4. Interestingly, CCL1 is expressed by the subcapsular sinus lymphatic ECs of skin-draining lymph nodes but not by capillary lymphatic vessels in the skin, and inhibiting the CCL1/CCR8 interaction leads to impaired DC migration into the lymph node parenchyma, indicating that the CCL1/CCR8 axis functions downstream of the DC entry into lymphatics by regulating entry into the subcapsular sinus of the lymph nodes

Single-cell mapping reveals new markers and functions of

Interestingly, subcapsular sinus (SCS) macrophages of regional lymph nodes have been shown to play a role in the development of the B cell response to vesicular stomatitis virus (Carrasco and Batista, 2007; Junt et al., 2007), in invariant NKT cell activation (Barral et al., 2010), and recently in antigen presentation and early activation of the acquired immune response (Martinez-Pomares and Gordon, 2012) Find out information about Subcapsular sinus. One of the tracts of diffuse lymphatic tissue between the cords and nodules, and between the septa and capsule of a lymph node. McGraw-Hill Dictionary of.. In summary, our data supports the notion that the subcapsular sinus represents an important site for the initiation of immune responses, provides evidence that macrophages in this region can promote NK cell activity, and reveals a role for collagen interactions in directing NK cells to foci of infection within the lymph node The subcapsular sinus is lined by a layer of endothelial cells. Beneath the endothelial cells are macrophages that retrieve antigen from the lymph in the subcapsular sinus. These macrophages cannot be distinguished in histological images NK cells located in the subcapsular area exhibited reduced motility and were found associated with CD169 +-positive subcapsular sinus (SCS) macrophages and collagen fibers. Moreover, depletion of SCS macrophages using clodronate liposomes abolished NK cell accumulation and activation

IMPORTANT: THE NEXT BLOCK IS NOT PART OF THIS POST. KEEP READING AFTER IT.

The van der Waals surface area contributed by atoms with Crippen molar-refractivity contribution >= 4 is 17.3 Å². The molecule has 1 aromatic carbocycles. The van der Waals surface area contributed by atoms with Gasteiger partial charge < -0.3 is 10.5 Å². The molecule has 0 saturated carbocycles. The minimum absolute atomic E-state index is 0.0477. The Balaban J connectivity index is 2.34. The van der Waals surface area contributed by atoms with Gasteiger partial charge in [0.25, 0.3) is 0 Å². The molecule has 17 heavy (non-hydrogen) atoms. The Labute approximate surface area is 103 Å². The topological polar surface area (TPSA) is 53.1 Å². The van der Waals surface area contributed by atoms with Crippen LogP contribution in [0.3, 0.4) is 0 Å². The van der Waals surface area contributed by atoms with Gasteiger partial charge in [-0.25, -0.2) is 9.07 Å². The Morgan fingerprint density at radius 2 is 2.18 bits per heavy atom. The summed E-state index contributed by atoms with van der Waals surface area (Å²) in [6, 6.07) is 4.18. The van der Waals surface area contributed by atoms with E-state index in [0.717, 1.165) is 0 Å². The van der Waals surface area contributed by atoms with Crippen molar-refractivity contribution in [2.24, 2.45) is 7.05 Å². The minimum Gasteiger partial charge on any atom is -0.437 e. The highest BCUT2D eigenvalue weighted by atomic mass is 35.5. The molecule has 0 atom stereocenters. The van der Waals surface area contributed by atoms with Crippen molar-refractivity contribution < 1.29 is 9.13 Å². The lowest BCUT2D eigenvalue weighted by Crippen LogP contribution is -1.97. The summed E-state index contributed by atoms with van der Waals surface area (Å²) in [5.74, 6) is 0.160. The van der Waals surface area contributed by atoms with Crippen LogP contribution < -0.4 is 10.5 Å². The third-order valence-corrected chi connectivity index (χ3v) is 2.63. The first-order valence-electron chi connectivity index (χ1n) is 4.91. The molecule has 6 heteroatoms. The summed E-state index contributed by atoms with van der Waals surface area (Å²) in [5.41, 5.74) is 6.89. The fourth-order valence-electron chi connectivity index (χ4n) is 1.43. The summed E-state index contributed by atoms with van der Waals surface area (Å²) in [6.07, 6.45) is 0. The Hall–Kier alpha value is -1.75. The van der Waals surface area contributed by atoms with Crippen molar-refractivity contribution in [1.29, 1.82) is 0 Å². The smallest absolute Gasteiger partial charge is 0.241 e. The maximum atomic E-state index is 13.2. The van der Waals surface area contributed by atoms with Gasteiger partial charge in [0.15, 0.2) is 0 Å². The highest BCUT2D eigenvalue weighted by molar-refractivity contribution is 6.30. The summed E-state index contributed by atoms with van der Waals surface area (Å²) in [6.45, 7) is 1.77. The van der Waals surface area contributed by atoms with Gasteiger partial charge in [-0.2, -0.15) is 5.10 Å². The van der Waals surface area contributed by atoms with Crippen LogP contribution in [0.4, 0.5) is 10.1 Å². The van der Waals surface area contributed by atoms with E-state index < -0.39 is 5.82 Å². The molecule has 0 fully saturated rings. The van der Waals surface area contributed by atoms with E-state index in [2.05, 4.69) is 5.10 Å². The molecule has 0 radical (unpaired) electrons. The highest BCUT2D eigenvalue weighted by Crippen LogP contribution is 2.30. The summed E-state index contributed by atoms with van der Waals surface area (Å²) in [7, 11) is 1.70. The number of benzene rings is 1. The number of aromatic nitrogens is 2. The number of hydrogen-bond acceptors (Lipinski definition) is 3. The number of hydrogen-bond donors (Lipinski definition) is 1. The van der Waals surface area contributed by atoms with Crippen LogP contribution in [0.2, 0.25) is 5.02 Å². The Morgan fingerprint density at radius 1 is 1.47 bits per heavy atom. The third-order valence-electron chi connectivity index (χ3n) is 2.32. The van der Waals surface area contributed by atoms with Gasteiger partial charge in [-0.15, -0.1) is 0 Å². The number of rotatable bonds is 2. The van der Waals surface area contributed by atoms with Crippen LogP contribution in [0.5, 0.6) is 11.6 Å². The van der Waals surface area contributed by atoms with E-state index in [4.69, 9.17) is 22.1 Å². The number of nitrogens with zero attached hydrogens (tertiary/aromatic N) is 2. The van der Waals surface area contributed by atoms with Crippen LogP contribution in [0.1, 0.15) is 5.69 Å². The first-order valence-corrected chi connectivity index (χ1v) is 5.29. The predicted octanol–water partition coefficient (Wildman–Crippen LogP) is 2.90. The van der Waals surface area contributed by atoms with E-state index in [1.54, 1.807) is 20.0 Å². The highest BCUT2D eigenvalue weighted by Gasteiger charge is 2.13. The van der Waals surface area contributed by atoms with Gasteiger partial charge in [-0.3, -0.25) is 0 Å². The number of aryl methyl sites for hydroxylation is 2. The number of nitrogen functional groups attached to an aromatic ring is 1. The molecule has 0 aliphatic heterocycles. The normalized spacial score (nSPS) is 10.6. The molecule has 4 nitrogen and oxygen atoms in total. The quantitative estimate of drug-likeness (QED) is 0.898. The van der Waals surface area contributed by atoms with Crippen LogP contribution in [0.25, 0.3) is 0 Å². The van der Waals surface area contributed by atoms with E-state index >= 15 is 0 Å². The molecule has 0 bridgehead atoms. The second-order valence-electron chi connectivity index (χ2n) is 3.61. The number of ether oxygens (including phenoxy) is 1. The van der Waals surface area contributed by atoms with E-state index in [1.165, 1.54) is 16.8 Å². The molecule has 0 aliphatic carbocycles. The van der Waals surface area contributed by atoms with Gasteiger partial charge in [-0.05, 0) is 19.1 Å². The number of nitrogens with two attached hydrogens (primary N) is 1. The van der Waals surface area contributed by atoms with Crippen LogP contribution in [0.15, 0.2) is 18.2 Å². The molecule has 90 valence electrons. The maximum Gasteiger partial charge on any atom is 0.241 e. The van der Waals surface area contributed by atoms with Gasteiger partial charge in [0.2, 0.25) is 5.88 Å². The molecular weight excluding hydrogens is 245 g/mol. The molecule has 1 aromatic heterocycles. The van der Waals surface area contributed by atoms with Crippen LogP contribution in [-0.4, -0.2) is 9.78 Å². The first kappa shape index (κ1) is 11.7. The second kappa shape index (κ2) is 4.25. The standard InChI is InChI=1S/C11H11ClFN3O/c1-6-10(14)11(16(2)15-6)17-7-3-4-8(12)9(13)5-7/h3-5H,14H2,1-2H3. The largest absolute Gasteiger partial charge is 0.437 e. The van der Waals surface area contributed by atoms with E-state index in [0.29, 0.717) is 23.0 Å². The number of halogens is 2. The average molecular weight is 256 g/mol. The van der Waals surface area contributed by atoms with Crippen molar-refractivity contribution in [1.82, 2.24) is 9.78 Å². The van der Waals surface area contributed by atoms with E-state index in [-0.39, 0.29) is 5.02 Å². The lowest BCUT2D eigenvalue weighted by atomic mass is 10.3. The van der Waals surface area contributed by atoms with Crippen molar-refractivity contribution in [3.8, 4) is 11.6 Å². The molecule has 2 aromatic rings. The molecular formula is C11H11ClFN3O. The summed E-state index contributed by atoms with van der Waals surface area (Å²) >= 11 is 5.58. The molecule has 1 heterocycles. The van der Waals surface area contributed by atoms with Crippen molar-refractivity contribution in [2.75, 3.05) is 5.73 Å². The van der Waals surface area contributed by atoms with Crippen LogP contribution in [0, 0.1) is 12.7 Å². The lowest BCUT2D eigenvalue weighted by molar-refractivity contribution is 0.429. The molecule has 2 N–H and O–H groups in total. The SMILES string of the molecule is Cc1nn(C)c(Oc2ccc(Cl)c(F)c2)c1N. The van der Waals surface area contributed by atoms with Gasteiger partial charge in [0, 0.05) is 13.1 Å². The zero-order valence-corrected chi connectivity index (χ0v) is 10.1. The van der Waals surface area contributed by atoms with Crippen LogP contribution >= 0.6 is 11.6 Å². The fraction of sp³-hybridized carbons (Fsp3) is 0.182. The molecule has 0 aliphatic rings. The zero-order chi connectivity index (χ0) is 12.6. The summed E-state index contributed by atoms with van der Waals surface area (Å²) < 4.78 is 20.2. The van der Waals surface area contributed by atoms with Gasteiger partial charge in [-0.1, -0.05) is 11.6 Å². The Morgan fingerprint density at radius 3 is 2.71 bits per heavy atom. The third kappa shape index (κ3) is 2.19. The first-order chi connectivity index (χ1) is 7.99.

Subcapsular Sinus Macrophage Fragmentation and CD169+ Bleb

Interestingly, subcapsular sinus (SCS) macrophages of regional lymph nodes have been shown to play a role in the development of the B cell response to vesicular stomatitis virus (Carrasco and Batista, 2007, Junt et al., 2007), in invariant NKT cell activation (Barral et al., 2010), and recently in antigen presentation and early activation of. Whatever the method of sizing (Tables 3 and 4), ITCs corresponding to single-tumor cells were equally present in vascular structures (capsular vessels and subcapsular sinuses) and nodal tissue, whereas ITCs corresponding to cell clusters were found mainly in capsular vessels and subcapsular sinuses (72% by sizing with Method 1 and 67% by sizing with Method 2) and MICs were found in nodal tissue (71% and 75% with Methods 1 and 2, respectively). In 23 cases, an extranodal fat involvement was.